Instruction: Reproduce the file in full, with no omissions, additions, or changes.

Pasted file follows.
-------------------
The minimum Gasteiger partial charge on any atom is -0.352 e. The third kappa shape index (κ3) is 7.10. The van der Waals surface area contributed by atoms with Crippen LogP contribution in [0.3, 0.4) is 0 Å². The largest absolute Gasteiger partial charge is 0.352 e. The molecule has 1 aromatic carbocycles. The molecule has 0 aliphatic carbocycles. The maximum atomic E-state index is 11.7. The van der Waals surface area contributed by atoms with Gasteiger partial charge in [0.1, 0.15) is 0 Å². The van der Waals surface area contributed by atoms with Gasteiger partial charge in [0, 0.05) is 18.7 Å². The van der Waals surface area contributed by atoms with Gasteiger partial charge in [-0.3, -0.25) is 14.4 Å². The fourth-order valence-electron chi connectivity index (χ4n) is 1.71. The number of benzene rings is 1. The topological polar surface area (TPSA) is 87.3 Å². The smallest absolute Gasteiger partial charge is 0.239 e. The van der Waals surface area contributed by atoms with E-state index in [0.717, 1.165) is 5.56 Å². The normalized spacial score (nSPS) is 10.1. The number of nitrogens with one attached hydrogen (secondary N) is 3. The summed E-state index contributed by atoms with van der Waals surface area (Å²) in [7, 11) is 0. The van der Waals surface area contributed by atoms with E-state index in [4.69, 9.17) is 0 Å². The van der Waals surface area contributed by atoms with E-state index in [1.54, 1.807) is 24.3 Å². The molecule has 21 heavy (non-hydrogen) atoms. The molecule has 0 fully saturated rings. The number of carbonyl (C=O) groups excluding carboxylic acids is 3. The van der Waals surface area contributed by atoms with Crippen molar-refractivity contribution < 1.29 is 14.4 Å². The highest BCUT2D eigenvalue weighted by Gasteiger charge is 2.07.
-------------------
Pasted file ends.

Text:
The minimum Gasteiger partial charge on any atom is -0.352 e. The third kappa shape index (κ3) is 7.10. The van der Waals surface area contributed by atoms with Crippen LogP contribution in [0.3, 0.4) is 0 Å². The largest absolute Gasteiger partial charge is 0.352 e. The molecule has 1 aromatic carbocycles. The molecule has 0 aliphatic carbocycles. The maximum atomic E-state index is 11.7. The van der Waals surface area contributed by atoms with Gasteiger partial charge in [0.1, 0.15) is 0 Å². The van der Waals surface area contributed by atoms with Gasteiger partial charge in [0, 0.05) is 18.7 Å². The van der Waals surface area contributed by atoms with Gasteiger partial charge in [-0.3, -0.25) is 14.4 Å². The fourth-order valence-electron chi connectivity index (χ4n) is 1.71. The number of benzene rings is 1. The topological polar surface area (TPSA) is 87.3 Å². The smallest absolute Gasteiger partial charge is 0.239 e. The van der Waals surface area contributed by atoms with E-state index in [0.717, 1.165) is 5.56 Å². The normalized spacial score (nSPS) is 10.1. The number of nitrogens with one attached hydrogen (secondary N) is 3. The summed E-state index contributed by atoms with van der Waals surface area (Å²) in [7, 11) is 0. The van der Waals surface area contributed by atoms with E-state index in [4.69, 9.17) is 0 Å². The van der Waals surface area contributed by atoms with E-state index in [1.54, 1.807) is 24.3 Å². The molecule has 21 heavy (non-hydrogen) atoms. The molecule has 0 fully saturated rings. The number of carbonyl (C=O) groups excluding carboxylic acids is 3. The van der Waals surface area contributed by atoms with Crippen molar-refractivity contribution < 1.29 is 14.4 Å². The highest BCUT2D eigenvalue weighted by Gasteiger charge is 2.07.